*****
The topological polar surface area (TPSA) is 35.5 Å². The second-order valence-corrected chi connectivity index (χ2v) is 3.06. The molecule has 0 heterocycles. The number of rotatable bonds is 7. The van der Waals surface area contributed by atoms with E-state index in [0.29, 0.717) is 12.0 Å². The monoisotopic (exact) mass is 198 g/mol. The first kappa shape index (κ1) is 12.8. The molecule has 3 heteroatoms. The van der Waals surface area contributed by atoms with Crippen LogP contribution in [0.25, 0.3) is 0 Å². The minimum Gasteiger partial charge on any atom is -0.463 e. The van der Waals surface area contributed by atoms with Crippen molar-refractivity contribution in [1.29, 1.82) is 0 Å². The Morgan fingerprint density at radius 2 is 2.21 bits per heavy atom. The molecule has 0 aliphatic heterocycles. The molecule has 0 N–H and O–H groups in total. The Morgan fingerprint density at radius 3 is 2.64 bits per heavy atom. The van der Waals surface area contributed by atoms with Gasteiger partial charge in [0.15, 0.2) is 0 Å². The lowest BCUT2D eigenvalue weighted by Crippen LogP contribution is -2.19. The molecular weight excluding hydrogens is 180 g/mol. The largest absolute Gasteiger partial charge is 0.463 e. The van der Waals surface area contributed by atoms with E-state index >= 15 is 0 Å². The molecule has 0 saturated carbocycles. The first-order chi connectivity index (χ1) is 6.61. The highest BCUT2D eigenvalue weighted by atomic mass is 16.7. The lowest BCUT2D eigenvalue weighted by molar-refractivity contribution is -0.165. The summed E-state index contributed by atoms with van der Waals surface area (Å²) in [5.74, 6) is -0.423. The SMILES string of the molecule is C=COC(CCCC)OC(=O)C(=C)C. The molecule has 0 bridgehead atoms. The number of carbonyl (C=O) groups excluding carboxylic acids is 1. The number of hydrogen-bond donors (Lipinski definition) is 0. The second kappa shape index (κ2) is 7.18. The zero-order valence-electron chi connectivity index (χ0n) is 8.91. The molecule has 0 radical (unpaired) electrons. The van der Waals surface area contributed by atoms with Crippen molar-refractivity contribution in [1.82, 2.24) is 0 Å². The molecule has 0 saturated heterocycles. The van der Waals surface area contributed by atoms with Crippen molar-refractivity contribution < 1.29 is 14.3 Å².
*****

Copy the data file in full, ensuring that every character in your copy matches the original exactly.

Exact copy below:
The topological polar surface area (TPSA) is 35.5 Å². The second-order valence-corrected chi connectivity index (χ2v) is 3.06. The molecule has 0 heterocycles. The number of rotatable bonds is 7. The van der Waals surface area contributed by atoms with E-state index in [0.29, 0.717) is 12.0 Å². The monoisotopic (exact) mass is 198 g/mol. The first kappa shape index (κ1) is 12.8. The molecule has 3 heteroatoms. The van der Waals surface area contributed by atoms with Crippen LogP contribution in [0.25, 0.3) is 0 Å². The minimum Gasteiger partial charge on any atom is -0.463 e. The van der Waals surface area contributed by atoms with Crippen molar-refractivity contribution in [1.29, 1.82) is 0 Å². The Morgan fingerprint density at radius 2 is 2.21 bits per heavy atom. The molecule has 0 aliphatic heterocycles. The molecule has 0 N–H and O–H groups in total. The Morgan fingerprint density at radius 3 is 2.64 bits per heavy atom. The van der Waals surface area contributed by atoms with Gasteiger partial charge in [0.15, 0.2) is 0 Å². The lowest BCUT2D eigenvalue weighted by Crippen LogP contribution is -2.19. The molecular weight excluding hydrogens is 180 g/mol. The largest absolute Gasteiger partial charge is 0.463 e. The van der Waals surface area contributed by atoms with E-state index >= 15 is 0 Å². The molecule has 0 saturated carbocycles. The first-order chi connectivity index (χ1) is 6.61. The highest BCUT2D eigenvalue weighted by atomic mass is 16.7. The lowest BCUT2D eigenvalue weighted by molar-refractivity contribution is -0.165. The summed E-state index contributed by atoms with van der Waals surface area (Å²) in [5.74, 6) is -0.423. The SMILES string of the molecule is C=COC(CCCC)OC(=O)C(=C)C. The molecule has 0 bridgehead atoms. The number of carbonyl (C=O) groups excluding carboxylic acids is 1. The number of hydrogen-bond donors (Lipinski definition) is 0. The second kappa shape index (κ2) is 7.18. The zero-order valence-electron chi connectivity index (χ0n) is 8.91. The molecule has 0 radical (unpaired) electrons. The van der Waals surface area contributed by atoms with Crippen molar-refractivity contribution in [1.82, 2.24) is 0 Å². The molecule has 0 saturated heterocycles. The van der Waals surface area contributed by atoms with Crippen molar-refractivity contribution < 1.29 is 14.3 Å².